In a World of Ideas
Dean Kamen just may be the most creative individual living today.
Instead, I’m going to point you to Kamen’s commencement speech at Bates College just last month. In his address, he explains to these newly minted graduates that the world has undergone a profound change. Up until now, all of human history had been about acquiring physical things…to the detriment of your neighbor. According to Kamen, the world is no longer a zero-sum place.
Here’s a key excerpt:
We’re moving from a world of stuff; from the idea that there’s a finite amount of gold out there, a finite amount of almost anything out there. Throughout all of history, people fought over stuff: land, fuel, stuff. But in your generation, most value that will be created isn’t stuff anymore. It really is ideas. The Internet is an abstraction, and the value of Google exceeds the value of all the car makers. In a world that’s about ideas, it’s not a zero-sum game. You don’t have to win by someone else losing, where you have the gold or oil or water, and somebody else doesn’t.
In a world of ideas, you all create and share those ideas and everybody has more ideas in the end, whether it’s a cure for cancer, or a way to make water drinkable, or a way to make energy that’s non-polluting. And whether you like it or not, you are moving for the first time into a world where ideas matter more than all the stuff there is. But those ideas have to come from educated people and they have to be used as a tool and not as a weapon. That’s the biggest change that’s happening.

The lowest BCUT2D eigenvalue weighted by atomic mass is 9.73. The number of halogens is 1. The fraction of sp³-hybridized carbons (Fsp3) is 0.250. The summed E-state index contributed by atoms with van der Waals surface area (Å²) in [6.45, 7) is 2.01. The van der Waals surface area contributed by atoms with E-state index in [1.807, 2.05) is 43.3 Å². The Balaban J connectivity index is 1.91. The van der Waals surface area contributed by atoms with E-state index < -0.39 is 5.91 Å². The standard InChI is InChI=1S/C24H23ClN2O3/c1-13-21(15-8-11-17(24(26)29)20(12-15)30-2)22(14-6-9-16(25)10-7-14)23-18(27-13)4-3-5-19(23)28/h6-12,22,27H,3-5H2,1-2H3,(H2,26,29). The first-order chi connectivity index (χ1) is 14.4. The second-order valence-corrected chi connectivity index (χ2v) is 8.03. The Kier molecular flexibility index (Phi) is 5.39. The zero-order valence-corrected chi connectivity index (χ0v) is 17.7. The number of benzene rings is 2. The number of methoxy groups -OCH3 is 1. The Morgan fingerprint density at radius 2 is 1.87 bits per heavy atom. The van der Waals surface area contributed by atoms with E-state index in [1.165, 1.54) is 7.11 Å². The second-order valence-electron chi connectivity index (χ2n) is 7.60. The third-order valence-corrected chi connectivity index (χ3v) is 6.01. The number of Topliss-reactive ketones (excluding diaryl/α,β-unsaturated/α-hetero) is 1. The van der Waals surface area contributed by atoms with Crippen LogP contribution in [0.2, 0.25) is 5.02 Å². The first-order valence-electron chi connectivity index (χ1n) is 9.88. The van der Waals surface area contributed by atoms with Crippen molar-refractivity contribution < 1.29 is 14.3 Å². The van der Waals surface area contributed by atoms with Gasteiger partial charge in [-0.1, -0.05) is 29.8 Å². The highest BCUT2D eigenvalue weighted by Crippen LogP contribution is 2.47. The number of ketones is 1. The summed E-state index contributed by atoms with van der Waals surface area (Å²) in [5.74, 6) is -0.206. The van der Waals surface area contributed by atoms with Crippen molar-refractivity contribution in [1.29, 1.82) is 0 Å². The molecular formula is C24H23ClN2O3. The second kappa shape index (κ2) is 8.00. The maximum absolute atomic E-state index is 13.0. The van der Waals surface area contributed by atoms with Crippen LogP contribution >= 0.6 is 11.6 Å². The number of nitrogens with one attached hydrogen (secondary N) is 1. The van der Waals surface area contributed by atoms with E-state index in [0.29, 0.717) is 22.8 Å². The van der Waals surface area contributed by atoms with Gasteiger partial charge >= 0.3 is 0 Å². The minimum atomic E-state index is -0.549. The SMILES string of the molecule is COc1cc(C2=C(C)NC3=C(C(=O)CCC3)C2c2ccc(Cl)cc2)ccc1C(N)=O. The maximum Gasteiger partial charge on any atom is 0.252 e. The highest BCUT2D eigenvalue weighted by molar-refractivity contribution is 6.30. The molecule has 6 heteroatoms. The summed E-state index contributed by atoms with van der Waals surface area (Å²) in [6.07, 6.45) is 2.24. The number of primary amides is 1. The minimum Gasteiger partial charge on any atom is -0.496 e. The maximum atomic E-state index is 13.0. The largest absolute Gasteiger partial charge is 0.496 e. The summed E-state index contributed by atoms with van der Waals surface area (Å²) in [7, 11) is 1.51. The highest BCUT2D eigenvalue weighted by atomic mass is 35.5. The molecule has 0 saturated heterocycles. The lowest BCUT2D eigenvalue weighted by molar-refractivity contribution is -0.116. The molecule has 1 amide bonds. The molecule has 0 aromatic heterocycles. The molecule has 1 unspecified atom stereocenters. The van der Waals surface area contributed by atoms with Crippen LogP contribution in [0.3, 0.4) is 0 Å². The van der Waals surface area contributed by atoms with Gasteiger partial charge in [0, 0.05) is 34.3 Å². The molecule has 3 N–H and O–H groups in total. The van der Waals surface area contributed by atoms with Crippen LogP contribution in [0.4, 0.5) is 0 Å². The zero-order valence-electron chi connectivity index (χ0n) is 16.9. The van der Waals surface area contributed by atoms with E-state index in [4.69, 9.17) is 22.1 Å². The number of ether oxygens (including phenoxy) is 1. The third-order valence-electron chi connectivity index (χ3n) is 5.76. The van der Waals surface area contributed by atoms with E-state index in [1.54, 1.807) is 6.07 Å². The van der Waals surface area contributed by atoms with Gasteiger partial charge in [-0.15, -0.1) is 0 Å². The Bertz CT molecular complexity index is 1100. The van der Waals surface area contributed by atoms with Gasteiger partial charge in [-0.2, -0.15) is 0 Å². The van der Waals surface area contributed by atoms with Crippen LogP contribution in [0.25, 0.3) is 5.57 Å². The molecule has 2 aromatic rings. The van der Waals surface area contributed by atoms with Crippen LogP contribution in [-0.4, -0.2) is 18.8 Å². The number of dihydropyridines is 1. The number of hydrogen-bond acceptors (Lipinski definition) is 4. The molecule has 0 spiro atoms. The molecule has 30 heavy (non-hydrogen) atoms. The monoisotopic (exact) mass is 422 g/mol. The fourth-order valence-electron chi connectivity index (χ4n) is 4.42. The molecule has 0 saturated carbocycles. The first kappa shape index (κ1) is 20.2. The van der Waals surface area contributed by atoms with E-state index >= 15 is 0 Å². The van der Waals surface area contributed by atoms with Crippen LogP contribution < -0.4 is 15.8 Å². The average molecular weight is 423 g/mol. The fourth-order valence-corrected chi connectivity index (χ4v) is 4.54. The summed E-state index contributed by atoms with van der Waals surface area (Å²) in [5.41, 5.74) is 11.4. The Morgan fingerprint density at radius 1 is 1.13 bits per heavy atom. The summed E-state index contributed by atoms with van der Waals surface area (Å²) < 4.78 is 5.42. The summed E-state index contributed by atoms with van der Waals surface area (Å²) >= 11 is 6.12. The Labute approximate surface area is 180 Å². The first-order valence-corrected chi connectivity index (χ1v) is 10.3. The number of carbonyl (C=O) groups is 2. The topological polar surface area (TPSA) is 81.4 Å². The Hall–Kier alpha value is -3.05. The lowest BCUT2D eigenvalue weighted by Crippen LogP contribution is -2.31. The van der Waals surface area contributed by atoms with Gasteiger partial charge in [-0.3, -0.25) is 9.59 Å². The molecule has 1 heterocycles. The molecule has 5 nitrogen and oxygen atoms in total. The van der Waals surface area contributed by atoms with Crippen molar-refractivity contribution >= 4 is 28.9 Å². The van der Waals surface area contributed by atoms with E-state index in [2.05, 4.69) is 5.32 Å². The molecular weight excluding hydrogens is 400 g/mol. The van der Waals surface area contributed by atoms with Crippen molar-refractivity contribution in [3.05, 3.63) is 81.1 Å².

We’re also facing a world where finally people are realizing we’re all going to succeed together. In this world where it’s not a zero-sum game, where four billion more people creating new ideas will make us all richer, not compete with us to make us all poorer, the leadership of the educated will help the rest. It is a world where ideas matter, where the educated people can lead and help and be cheerleaders for everybody else instead of being competitors. It’s a world where the rate of change for the positive could exceed anything you can imagine.
You can read the whole speech here. Inspiring.
By the way, beyond his creative brilliance, Kamen shares a commonality with Alexander Graham Bell, Thomas Edison, Walt Disney, Frank Lloyd Wright, Steve Jobs, and Bill Gates.
Yep, all college dropouts.
Post via Bad Banana
Also suggested: The Rise of the Creative Class by Richard Florida